The next breakthrough in the treatment of diabetic eye disease is likely to involve the prevention of DR progression, thereby reducing or eliminating the vision loss caused by DME and PDR. There is ample preclinical evidence that restoring Tie2 activation plays an important role in preventing vascular pathology in diabetic retinas prior to, as well as following, the onset of retinal ischemia. Clinical trials with anti-Ang2 antibodies in combination with VEGF inhibition in patients with DME are currently ongoing. Treatment with anti-Ang2 antibodies may prove to be sufficient to restore Tie2 activity and provide benefit in patients with DME. Unfortunately, like anti-VEGF monotherapy, their intravitreal mode of delivery is less suitable for the treatment of patients with NPDR without DME especially in the setting of good visual function and bilateral disease. The inhibition of VE-PTP by subcutaneous AKB-9778 may prove to be a more effective activator of Tie2, leading to improvement in DR. The subcutaneous route of administration treats both eyes and allows for patient self-administration at home, resulting in decreased treatment burden and a potentially more viable strategy for the treatment of NPDR. RP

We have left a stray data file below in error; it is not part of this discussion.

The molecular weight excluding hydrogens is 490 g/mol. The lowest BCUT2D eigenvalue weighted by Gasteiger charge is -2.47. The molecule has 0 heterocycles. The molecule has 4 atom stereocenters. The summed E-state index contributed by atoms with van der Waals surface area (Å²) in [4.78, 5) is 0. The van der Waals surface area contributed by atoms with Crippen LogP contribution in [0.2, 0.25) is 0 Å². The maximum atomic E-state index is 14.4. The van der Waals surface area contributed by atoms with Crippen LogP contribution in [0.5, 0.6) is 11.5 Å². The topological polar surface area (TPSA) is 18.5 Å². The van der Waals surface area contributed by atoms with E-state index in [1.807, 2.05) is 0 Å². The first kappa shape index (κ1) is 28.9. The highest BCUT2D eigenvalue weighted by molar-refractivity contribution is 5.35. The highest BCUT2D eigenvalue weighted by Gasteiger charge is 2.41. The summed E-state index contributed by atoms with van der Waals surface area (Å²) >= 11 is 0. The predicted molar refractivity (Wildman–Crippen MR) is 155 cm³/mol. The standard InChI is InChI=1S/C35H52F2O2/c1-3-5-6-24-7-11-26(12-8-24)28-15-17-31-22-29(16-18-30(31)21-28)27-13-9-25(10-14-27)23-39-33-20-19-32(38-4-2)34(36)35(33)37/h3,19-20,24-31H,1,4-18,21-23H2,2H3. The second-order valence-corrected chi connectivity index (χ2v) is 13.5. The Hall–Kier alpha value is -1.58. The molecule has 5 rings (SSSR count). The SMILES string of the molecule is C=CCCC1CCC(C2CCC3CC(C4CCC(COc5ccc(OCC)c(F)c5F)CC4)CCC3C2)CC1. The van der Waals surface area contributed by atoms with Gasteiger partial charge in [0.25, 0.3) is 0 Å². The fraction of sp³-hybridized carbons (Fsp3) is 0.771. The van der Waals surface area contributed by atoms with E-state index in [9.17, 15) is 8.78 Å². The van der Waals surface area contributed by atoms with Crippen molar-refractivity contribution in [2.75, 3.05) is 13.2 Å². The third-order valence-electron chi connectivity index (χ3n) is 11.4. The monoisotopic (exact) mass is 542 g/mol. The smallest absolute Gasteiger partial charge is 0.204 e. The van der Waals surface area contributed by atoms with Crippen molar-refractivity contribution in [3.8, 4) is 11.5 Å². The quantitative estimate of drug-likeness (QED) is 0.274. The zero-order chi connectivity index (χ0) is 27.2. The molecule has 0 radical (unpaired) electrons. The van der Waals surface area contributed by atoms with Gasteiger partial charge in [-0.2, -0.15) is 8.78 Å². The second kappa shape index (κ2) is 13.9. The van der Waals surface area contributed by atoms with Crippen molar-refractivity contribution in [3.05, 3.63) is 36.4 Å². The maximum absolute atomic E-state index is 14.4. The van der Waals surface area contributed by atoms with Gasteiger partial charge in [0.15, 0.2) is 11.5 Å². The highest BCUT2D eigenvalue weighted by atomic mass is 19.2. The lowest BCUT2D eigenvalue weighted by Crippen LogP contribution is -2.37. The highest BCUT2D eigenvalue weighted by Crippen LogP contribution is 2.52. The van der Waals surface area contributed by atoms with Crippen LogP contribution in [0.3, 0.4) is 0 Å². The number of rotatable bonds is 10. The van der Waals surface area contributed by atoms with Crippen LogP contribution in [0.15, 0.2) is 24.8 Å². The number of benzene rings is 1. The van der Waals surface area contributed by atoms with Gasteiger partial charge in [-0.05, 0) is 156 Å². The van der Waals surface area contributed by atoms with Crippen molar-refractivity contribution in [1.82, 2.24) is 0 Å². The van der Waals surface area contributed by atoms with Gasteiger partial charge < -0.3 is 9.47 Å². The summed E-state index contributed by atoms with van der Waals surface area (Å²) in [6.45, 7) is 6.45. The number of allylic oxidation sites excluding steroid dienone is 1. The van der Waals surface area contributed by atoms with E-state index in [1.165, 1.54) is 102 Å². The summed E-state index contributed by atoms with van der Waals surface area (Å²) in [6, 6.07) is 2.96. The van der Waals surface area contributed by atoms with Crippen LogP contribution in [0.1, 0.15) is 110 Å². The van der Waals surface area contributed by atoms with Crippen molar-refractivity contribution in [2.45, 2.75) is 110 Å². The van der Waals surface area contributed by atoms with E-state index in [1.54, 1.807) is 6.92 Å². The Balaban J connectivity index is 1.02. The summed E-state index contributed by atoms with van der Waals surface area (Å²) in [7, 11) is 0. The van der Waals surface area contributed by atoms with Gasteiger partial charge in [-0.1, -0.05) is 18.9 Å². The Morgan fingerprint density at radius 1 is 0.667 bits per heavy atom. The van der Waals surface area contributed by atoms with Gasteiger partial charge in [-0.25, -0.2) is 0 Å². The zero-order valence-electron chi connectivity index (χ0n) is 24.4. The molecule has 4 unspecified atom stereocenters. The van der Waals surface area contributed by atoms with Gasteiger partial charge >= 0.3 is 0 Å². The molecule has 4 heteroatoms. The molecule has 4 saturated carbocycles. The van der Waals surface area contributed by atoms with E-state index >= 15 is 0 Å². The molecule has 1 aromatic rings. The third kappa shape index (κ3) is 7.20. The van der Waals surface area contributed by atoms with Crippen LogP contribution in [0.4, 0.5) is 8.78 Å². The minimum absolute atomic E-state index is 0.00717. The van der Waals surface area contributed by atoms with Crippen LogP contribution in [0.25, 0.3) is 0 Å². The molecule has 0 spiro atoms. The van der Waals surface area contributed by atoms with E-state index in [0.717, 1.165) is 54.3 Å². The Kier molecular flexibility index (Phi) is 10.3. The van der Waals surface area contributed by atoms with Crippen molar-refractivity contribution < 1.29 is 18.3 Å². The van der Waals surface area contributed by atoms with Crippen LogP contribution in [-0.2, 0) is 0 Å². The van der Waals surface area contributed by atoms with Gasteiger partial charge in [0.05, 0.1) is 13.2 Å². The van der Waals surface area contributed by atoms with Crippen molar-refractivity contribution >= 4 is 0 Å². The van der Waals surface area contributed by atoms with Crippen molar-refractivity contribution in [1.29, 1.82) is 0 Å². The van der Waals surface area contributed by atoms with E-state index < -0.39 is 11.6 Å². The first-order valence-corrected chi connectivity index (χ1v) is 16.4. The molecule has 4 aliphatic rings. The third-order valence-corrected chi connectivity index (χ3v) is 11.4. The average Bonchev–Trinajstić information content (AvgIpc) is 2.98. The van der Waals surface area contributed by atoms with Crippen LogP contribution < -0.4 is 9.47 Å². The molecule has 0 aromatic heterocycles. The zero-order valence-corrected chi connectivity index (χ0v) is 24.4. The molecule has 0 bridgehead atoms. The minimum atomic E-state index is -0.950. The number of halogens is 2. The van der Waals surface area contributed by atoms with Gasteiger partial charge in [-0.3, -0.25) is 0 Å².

- Yau JW, Rogers SL, Kawasaki R, et al; Meta-Analysis for Eye Disease (META-EYE) Study Group. Global prevalence and major risk factors of diabetic retinopathy. Diabetes Care. 2012;35(3):556-564.
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- Souied EH, Dugel PU, Ferreira A, Hashmonay R, Lu J, Kelly SP. Severe ocular inflammation following ranibizumab or aflibercept injections for age-related macular degeneration: a retrospective claims database analysis. Ophthalmic Epidemiol. 2016;23(2):71-79.